Volume 75, Number 20 | October 05 - 11, 2005

Villager photos by Jefferson Siegel

Critical Mass riders — and police — get started at Union Square.

Police keep riding Critical Mass, make 36 arrests

By Jefferson Siegel

Last Friday night, bicyclists participating in the monthly Critical Mass ride met with support from motorists and police. There were no arrests and an organizer felt the evening had been a success.

The above description is not some hyperventilated cyclist’s reverie; it happened in Bethlehem, Penn.

In New York City last Friday, there were 36 arrests during the course of the ride.

Just hours before cyclists started the monthly ride from various locations throughout Lower Manhattan, a federal judge issued a ruling on a case dating back to the September 2004 Critical Mass. Justice William H. Pauley handed down a split decision, ruling that five cyclists whose bikes were confiscated during that ride were not denied their constitutional rights. However, the judge also ruled that the city did not offer three of the riders due process by first notifying them of the reason for the bike seizures.

The incident on the eve of the Republican National Convention occurred when cyclists on Seventh Ave. turned left onto 36th St. When they arrived at Fifth Ave. they dismounted and started walking their bikes, which were then confiscated by police.

Before the start of Friday’s ride, civil rights attorney Norman Siegel applauded the due process portion of Pauley’s ruling. “It holds the police accountable for why [the cyclists’] bikes are being taken,” he said, adding that although it said there was “no evidence [the police] were targeting Critical Mass,” the ruling said riders must receive advance notice of any charges before bikes can be confiscated.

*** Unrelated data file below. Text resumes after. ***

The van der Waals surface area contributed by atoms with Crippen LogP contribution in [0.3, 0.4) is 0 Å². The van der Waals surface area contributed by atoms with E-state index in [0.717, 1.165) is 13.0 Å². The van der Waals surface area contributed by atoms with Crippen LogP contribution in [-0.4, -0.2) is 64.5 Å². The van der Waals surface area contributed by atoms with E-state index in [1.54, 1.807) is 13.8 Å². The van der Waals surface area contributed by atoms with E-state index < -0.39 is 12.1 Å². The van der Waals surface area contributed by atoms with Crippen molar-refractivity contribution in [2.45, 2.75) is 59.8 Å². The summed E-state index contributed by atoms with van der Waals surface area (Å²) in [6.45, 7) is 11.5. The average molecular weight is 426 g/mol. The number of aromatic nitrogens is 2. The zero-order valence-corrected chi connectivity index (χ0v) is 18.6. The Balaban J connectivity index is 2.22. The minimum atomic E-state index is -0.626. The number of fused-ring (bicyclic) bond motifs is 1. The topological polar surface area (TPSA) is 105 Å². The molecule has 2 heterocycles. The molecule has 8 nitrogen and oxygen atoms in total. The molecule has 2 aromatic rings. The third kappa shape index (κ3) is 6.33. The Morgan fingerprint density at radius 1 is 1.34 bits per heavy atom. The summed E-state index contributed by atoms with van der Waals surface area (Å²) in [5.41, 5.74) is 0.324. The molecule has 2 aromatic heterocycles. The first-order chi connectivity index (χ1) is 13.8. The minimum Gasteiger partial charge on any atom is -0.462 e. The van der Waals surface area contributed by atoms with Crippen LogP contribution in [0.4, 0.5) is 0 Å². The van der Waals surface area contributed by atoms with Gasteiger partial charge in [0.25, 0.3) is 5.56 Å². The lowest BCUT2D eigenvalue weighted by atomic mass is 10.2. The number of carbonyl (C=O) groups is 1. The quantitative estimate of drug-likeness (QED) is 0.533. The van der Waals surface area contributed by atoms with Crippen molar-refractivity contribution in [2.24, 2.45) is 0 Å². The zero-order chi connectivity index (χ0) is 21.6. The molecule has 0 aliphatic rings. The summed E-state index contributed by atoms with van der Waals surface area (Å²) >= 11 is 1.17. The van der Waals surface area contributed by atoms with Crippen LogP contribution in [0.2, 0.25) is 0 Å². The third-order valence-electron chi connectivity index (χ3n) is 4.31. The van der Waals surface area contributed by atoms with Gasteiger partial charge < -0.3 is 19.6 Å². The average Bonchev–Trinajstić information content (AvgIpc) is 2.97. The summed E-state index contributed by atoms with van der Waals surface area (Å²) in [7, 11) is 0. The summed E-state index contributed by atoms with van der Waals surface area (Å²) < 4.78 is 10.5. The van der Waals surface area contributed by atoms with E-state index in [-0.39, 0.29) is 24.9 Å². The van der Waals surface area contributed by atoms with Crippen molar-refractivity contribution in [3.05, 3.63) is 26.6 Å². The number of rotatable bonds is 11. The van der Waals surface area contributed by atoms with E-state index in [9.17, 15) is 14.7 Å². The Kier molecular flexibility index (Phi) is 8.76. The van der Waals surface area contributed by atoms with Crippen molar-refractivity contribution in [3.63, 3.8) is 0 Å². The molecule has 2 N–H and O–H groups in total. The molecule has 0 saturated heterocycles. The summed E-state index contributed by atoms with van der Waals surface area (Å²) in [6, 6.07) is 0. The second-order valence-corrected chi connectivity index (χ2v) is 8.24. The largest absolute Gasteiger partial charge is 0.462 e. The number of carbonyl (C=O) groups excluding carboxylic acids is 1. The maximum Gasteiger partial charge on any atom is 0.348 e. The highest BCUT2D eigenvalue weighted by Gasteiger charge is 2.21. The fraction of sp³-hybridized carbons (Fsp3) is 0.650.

As in recent months, the ride departed from several locations, including Tompkins Square Park and Washington Square. Again, the largest group, about 150 cyclists, pedaled west on 14th St. from Union Square. It took several minutes for all the riders to leave as each group stopped for red lights at University Pl. Several blocks later, riders would find themselves literally cornered and arrested while obeying traffic signals.

Bicyclists under arrest on 14th St. near Seventh Ave.

Margaret Wiatrowski, a volunteer for FreeWheels, the bicycle defense fund, opted to follow the ride on foot. She recounted the scene as she approached Seventh Ave. “I saw a line of [police] scooters riding alongside with the bicyclists. There was a cop car that zoomed in front down Seventh Ave. and all the scooters just sideswiped to the right and made a little circle and encircled everybody.”

There were 21 arrests as the tail end of the ride stopped for the Seventh Ave. light.

“A lot of people were trying to get off of their bikes and walk away and that was making it easier, I think, for cops to grab people,” Wiatrowski noted.

As a police helicopter circled overhead, Natalie Bell, a philosophy student at Barnard College, stood in handcuffs in the middle of 14th St.

“I was not aware that riding a bicycle with an organized group counts as civil disobedience these days,” she said after her arrest for parading without a permit.

Also standing nearby in handcuffs was Alexis Cole, a jazz singer who often performs at clubs in the West Village. Cole has been in four Critical Mass rides in the past two years. “I think it’s illegal and unconstitutional,” she said of the arrests. “We’re just people getting together to ride our bikes.” She recalled a time before the Republican National Convention when police facilitated the rides. Asked if her arrest would dissuade her from future rides, Cole replied, “I’ll ride next month. I’m never going to miss another one.”

Attorney Gideon Oliver is representing numerous riders who were arrested over the past year. “I think the Police Department is making choices about policing this event that are dangerous and that endanger the safety of the bicyclists,” he said. “I’m referring specifically to the tactic of driving motorcycles and cars into groups of bicyclists without any warning.”

Paul Browne, deputy police commissioner for public information, replied, “We’re not looking to injure anybody.”

Other arrests took place along 14th St. at Third Ave. and on Avenue A; at 23rd St. and First Ave. and along Bleecker St. Arrestees were taken to the Ninth Police Precinct in the East Village and released by 3 a.m.

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